Teeing Off: Where does Tiger’s Memorial shot rank all-time?

Welcome to Teeing Off, where Devil Ball editor Jay Busbee and head writer Jonathan Wall take a day's topic and smack it all over the course. Suggest a future topic by writing jay.busbee@yahoo.com, or hit us on Twitter at @jaybusbee and @jonathanrwall. Today, we consider where Tiger's most recent gem fits into his pantheon.

Busbee: When we saw Tiger Woods hit that amazing shot on 16 on Sunday at the Memorial, we all knew it was a classic. (I believe I instant-messaged you a reaction that can't be repeated here.) But with a couple days' perspective, let's try to see how it fits into Tiger's all-time best shots. In terms of what it meant, I believe it's got to go top 10, with the chance of going top 5 if this is the start of a Tiger revival. Think about it: The shot is amazing in its own right, it happens on a Sunday, it propels him to victory, and it may herald the return to greatness of one of golf's immortals. Where does it rank in your favorite Tiger shots, and what tops your list?

Wall: There's no question the shot on No. 16 has to go into Tiger's all-time best shots. The degree of difficulty was incredibly high (Woods even admitted anything could've happened if he flew it past the hole), and the fact that he actually holed the shot and went on to win the tournament has to catapult it into the career highlight reel. But where exactly does it go on the list? It certainly doesn't beat out the chip-in at the 2005 Masters, the shot from the fairway bunker and over the water at the 2000 Canadian Open, the 40-foot-roller-coaster ride on the 16th green at the 2001 Players Championship, or the shot in the dark on the 18th hole of the WGC-NEC Invitational. However, you can make a case that it could slot in somewhere around number six or seven. It really was that good. As far as what tops my list, you can't even find video of the shot! That would be the fairway bunker shot at the 2002 PGA Championship. If you don't play golf it wouldn't seem all that difficult, but let's consider what he actually did on the shot. He hit a 3-iron from an awkward stance in the fairway bunker (with the bunker lip staring him in the face) from 215 yards out, into a 30 mph crosswind and over a tree that was directly in front of him ... and still managed to get it to within 12 feet of the pin. Tiger Woods is the only guy on the planet who could've pulled off that shot.

Now, if I'm going for one with actual video evidence, it has to be the chip-in at the 2005 Masters.

I mean, how can it not be the greatest shot he's ever hit? I still get goosebumps when I hear Verne Lundquist's call.

Busbee: Yeah, I want to know why there's never been a hint of conspiracy around that chip. You know Nike arranged it so that ball would hang right there with the logo visible! I was at 16 this year (#humblebrag) and spent a good five minutes standing right near where Woods was, trying to figure out how the hell he saw that shot in the first place.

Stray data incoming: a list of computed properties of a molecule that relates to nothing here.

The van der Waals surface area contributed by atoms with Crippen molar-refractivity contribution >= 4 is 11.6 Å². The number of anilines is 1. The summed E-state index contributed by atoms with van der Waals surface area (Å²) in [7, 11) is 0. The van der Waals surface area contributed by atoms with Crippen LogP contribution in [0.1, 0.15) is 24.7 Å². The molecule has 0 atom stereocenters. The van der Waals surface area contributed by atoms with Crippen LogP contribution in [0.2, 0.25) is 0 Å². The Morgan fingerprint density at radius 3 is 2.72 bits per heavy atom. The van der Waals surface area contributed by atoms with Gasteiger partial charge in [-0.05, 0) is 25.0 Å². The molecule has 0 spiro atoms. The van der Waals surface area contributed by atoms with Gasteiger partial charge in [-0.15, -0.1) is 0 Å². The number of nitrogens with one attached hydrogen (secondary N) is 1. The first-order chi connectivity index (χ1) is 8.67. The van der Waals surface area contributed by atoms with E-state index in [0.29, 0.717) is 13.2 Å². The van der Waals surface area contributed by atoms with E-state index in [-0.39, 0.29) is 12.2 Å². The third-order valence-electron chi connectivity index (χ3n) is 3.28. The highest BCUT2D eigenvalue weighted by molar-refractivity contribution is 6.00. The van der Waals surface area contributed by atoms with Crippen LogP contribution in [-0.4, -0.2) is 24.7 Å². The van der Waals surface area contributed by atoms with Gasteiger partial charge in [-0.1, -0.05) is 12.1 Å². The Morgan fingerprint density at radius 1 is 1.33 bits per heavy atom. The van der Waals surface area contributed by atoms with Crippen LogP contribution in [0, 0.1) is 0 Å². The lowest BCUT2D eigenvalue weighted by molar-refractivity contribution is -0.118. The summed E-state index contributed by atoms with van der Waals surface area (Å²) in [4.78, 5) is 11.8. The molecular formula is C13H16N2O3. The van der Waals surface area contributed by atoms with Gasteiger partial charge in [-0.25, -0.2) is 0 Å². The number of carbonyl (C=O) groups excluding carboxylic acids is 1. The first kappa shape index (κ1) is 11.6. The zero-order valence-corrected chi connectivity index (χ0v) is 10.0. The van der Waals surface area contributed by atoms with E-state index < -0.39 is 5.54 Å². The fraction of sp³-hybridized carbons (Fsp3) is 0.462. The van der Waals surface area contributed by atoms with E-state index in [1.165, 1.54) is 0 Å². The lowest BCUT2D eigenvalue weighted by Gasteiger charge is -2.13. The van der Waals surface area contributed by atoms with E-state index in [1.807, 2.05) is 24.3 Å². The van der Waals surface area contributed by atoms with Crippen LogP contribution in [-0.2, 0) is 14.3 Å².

Me, I like the "better than most!" triple-twist you mentioned at The Players:

The way Woods built that shot in his mind, then executed it -- that was nothing short of amazing. You could watch that video a hundred times and never see the line he saw. Others, my friend?

Wall: I know it's not a hole-out or unthinkable chip-in from off the green, but I'll always remember the putt Woods made on the final hole of the 2008 U.S. Open. He was already playing on a shredded knee at the point, which I think only added to his legend. Needing a birdie putt to force an 18-hole playoff with Rocco Mediate, he rolled the putt in to one of the loudest roars we've ever heard.

It wasn't a difficult putt, but considering what was on the line, it has to rank high on the list.

Busbee: Here's one of mine:

Tiger's 1997 ace in Scottsdale. He was still a kid, right on the cusp of celebrity, and he's so absolutely out-of-his-mind jubilant, engaging the crowd. It was shortly after this that he began to shut down and transform into the Tiger we know today -- or, at least the one we knew heading into late 2009. This is why he became a global icon.

Wall: Now that's a classic! For some reason that clip always brings back memories to playing Tiger Woods '99 (it was part of the intro video) on my computer when I was in eighth grade. If I'm going to throw one more in the mix, it has to be the shot in the dark at the 2000 WGC-NEC Invitational. Tiger was already up by 10 shots at the time when he approached the final hole of the tournament, so he didn't have a whole lot on the line. But what he managed to do in the dark on that approach shot was downright impressive. I've heard stories about how dark it really was (it was like hitting a shot with the dimmer switch on the lowest level) when he arrived at his ball. To be able to trust your instincts and pull the trigger on a shot like that, and then stuff it to within a couple feet for birdie? That's just silly.

With as many times as he's won at Bridgestone, they might as well rename the tournament after him. Got one more to close things out?

Busbee: Just this:

And you, friends?

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